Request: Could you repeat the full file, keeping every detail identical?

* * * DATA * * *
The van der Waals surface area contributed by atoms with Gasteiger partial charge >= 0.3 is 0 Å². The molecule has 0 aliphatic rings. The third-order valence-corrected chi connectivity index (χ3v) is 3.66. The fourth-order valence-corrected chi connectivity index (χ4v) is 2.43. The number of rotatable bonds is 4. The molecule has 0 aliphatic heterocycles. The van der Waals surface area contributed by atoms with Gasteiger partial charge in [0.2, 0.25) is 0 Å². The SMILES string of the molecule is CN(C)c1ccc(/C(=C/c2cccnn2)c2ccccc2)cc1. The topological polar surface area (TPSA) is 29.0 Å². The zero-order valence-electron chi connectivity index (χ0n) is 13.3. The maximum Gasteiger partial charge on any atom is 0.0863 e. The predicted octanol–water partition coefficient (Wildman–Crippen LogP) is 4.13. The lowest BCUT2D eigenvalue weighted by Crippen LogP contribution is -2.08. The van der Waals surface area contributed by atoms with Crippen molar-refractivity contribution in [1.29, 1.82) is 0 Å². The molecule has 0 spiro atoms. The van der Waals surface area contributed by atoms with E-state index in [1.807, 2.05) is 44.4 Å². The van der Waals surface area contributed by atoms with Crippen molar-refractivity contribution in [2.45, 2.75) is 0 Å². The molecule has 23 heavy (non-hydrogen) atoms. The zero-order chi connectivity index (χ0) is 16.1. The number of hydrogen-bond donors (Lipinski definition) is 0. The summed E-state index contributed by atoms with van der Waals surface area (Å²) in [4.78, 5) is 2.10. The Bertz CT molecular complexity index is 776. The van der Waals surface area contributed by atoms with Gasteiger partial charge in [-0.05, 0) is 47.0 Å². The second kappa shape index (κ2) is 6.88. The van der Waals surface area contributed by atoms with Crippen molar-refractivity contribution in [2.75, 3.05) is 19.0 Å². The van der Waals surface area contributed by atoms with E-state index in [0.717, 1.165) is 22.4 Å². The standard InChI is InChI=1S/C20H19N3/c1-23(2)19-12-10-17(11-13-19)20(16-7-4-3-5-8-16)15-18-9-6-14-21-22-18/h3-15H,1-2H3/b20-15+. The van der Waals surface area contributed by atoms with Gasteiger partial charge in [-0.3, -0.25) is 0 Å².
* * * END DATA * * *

The van der Waals surface area contributed by atoms with Gasteiger partial charge >= 0.3 is 0 Å². The molecule has 0 aliphatic rings. The third-order valence-corrected chi connectivity index (χ3v) is 3.66. The fourth-order valence-corrected chi connectivity index (χ4v) is 2.43. The number of rotatable bonds is 4. The molecule has 0 aliphatic heterocycles. The van der Waals surface area contributed by atoms with Gasteiger partial charge in [0.2, 0.25) is 0 Å². The SMILES string of the molecule is CN(C)c1ccc(/C(=C/c2cccnn2)c2ccccc2)cc1. The topological polar surface area (TPSA) is 29.0 Å². The zero-order valence-electron chi connectivity index (χ0n) is 13.3. The maximum Gasteiger partial charge on any atom is 0.0863 e. The predicted octanol–water partition coefficient (Wildman–Crippen LogP) is 4.13. The lowest BCUT2D eigenvalue weighted by Crippen LogP contribution is -2.08. The van der Waals surface area contributed by atoms with Crippen molar-refractivity contribution in [1.29, 1.82) is 0 Å². The molecule has 0 spiro atoms. The van der Waals surface area contributed by atoms with E-state index in [1.807, 2.05) is 44.4 Å². The van der Waals surface area contributed by atoms with Crippen molar-refractivity contribution in [2.45, 2.75) is 0 Å². The molecule has 23 heavy (non-hydrogen) atoms. The zero-order chi connectivity index (χ0) is 16.1. The number of hydrogen-bond donors (Lipinski definition) is 0. The summed E-state index contributed by atoms with van der Waals surface area (Å²) in [4.78, 5) is 2.10. The Bertz CT molecular complexity index is 776. The van der Waals surface area contributed by atoms with Gasteiger partial charge in [-0.05, 0) is 47.0 Å². The second kappa shape index (κ2) is 6.88. The van der Waals surface area contributed by atoms with Crippen molar-refractivity contribution in [2.75, 3.05) is 19.0 Å². The van der Waals surface area contributed by atoms with E-state index in [0.717, 1.165) is 22.4 Å². The standard InChI is InChI=1S/C20H19N3/c1-23(2)19-12-10-17(11-13-19)20(16-7-4-3-5-8-16)15-18-9-6-14-21-22-18/h3-15H,1-2H3/b20-15+. The van der Waals surface area contributed by atoms with Gasteiger partial charge in [-0.3, -0.25) is 0 Å².